Firms are increasingly keen to show themselves as responsible members of the community. In Japan, that has particularly been the case since the devastating 2011 earthquake in the Tohoku region and, earlier this year, the powerful shocks in Kumamoto Prefecture, which together have made corporate social responsibility (CSR) a more important topic than ever. But for firms just starting on this path, the route ahead isn’t always clear.
Thankfully then, on the evening of 15 September members of the British Chamber of Commerce in Japan (BCCJ) and associated non-profit organisations (NPO) came together at SuperDeluxe in Tokyo’s Roppongi district for the BCCJ’s 2016 Community Hub to talk about their experiences with CSR programmes in Japan.
Speakers included Yukimi Ito, head of communications at GlaxoSmithKline (GSK) Japan, which supports charities such as Save the Children through its unique global partnership called Orange United; Rob Williams of the amateur cycle team Knights in White Lycra (KIWL) that, since 2013, has raised funds for several Japanese charities; Kozue Oka, executive director of the NPO Mirai no Mori, which is currently supported by KIWL; and Mark Dytham MBE of KleinDytham architecture, which backs the NPO Home-for-All.
Using the PechaKucha format—whereby presentations are delivered alongside 20 slides displayed for 20 seconds each—the speakers outlined the scope of their work and their not inconsiderable achievements. This was followed by an opportunity for networking and discussions among attendees, and an insightful Q&A session moderated by BCCJ Executive Director Lori Henderson MBE.
What it takes
For any CSR programme, the main goal is the social benefit it brings, and the organisations of the night’s speakers have made a real impact: KIWL has raised ¥25.2 million in its short history. And there are other benefits, too.
“The GSK and Save the Children partnership is an important example of the way the private and NGO sectors can collaborate for the benefit of people in need around the world and for the sake of businesses, community and wider society”, said Ito.
“When we ask our employees what do you like the most about GSK, many say, ‘Orange spirit’”, said Ito, referring to the ethos of the firm’s various CSR programmes, all of which are identified by “Orange”, GSK’s corporate colour. “We believe this is about bringing employees together and engaging them.
But the benefits are underpinned by significant amounts of hard work, and the speakers outlined some of the challenges associated with running CSR programmes. For those looking to start such initiatives, an obvious question is where to begin. Here, Ito pointed out the importance of finding fellow members of staff, particularly managers, who have a commitment to, and an interest in, CSR.
“Work with them and that is going to be a big driver and will certainly expand the network within the organisation”, she said.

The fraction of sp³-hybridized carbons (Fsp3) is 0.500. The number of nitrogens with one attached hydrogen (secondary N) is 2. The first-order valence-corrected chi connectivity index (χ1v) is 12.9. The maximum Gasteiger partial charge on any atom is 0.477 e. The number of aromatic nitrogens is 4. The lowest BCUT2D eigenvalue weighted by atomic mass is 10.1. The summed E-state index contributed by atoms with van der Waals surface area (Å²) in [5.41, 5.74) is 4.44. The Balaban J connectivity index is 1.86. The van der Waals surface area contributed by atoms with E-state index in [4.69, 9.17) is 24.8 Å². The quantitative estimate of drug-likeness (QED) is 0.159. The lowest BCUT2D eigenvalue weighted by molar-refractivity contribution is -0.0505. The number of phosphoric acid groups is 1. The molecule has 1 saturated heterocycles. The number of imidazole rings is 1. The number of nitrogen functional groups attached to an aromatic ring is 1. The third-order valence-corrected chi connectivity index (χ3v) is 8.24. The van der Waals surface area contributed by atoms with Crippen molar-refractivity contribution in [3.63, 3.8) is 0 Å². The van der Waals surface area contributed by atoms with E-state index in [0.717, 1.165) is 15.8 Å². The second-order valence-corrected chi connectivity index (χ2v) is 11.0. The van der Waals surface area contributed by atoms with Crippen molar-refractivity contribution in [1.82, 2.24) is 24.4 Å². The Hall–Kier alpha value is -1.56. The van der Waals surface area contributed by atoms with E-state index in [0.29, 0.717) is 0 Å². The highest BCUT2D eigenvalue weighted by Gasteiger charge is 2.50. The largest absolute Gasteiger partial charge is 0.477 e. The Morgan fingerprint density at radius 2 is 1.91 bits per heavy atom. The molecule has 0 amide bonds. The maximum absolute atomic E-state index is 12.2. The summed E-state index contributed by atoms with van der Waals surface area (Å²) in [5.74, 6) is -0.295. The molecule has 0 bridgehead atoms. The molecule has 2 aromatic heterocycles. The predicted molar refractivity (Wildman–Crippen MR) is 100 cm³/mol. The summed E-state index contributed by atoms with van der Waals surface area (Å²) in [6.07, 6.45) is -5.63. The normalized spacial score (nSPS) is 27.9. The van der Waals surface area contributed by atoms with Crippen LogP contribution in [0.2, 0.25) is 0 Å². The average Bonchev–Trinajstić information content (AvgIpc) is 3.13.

Then there are certain bureaucratic challenges to overcome to attain the appropriate NPO status, which confers certain tax benefits for donations. But it is worth it, according to Mirai no Mori’s Oka.
“If we want to be a sustainable organisation, it’s worth the paperwork”, she said. “But it was really hard”.
Achieving NPO status also comes with other boxes to be ticked, and these can involve serious time commitments.
“We all have to meet once a month by law, and we all do”, said Dytham, noting that Home-for-All counts two Pritzker Prize winners among its board members. However, this requirement does not exist for all NPOs.
Raising money for projects naturally comes with its own difficulties, which are arguably compounded by differences in approaches to charity work between Japan and Western countries.
“This notion of donating for charitable events isn’t something which is in the national psyche here … People are just not used to donating and there’s a trick to try and get that to happen”, said Dytham. “[Donors] need tangible things. They want a return on investment on their donation”.
Indeed, Williams from KIWL noted that a similar mentality also exists among members of the general population. At a KIWL event at the end of October, participants will receive a commemorative T-shirt in return for their entrance fee.
“[The T-shirt] made more Japanese people participate”, he said. “Why? Because they actually get something for what they pay”. This sits more comfortably with Japanese traditions, whereby gift-givers receive a smaller gift in return.
While proper CSR programmes require hard work and dedication, they nonetheless have a value that goes far beyond that of day-to-day business operations.
“Making money is one thing, and you are all very good at that, but I think making meaning is more difficult”, concluded Dytham. “I think the group on the stage can help you make meaning, and that’s a really priceless thing that money can’t buy”.